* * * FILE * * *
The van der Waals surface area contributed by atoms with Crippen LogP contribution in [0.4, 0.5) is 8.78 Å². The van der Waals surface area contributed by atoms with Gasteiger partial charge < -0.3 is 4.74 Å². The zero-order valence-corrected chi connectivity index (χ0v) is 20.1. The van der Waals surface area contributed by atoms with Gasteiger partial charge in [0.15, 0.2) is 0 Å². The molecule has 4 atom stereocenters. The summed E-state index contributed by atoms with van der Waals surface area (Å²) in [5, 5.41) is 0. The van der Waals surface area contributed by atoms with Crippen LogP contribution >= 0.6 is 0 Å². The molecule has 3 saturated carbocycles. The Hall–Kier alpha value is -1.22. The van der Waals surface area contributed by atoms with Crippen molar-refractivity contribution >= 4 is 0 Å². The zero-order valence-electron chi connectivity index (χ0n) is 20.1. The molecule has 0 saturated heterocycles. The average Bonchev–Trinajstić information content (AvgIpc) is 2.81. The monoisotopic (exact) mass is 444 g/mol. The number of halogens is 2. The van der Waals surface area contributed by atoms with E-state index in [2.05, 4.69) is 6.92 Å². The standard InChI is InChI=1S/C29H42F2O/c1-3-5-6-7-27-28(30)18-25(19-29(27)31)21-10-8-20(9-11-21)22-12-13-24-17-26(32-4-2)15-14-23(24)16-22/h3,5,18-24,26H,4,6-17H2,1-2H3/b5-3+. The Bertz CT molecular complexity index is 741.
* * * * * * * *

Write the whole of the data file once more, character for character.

The van der Waals surface area contributed by atoms with Crippen LogP contribution in [0.4, 0.5) is 8.78 Å². The van der Waals surface area contributed by atoms with Gasteiger partial charge < -0.3 is 4.74 Å². The zero-order valence-corrected chi connectivity index (χ0v) is 20.1. The van der Waals surface area contributed by atoms with Gasteiger partial charge in [0.15, 0.2) is 0 Å². The molecule has 4 atom stereocenters. The summed E-state index contributed by atoms with van der Waals surface area (Å²) in [5, 5.41) is 0. The van der Waals surface area contributed by atoms with Crippen LogP contribution >= 0.6 is 0 Å². The molecule has 3 saturated carbocycles. The Hall–Kier alpha value is -1.22. The van der Waals surface area contributed by atoms with Crippen molar-refractivity contribution >= 4 is 0 Å². The zero-order valence-electron chi connectivity index (χ0n) is 20.1. The molecule has 0 saturated heterocycles. The average Bonchev–Trinajstić information content (AvgIpc) is 2.81. The monoisotopic (exact) mass is 444 g/mol. The number of halogens is 2. The van der Waals surface area contributed by atoms with E-state index in [2.05, 4.69) is 6.92 Å². The standard InChI is InChI=1S/C29H42F2O/c1-3-5-6-7-27-28(30)18-25(19-29(27)31)21-10-8-20(9-11-21)22-12-13-24-17-26(32-4-2)15-14-23(24)16-22/h3,5,18-24,26H,4,6-17H2,1-2H3/b5-3+. The Bertz CT molecular complexity index is 741.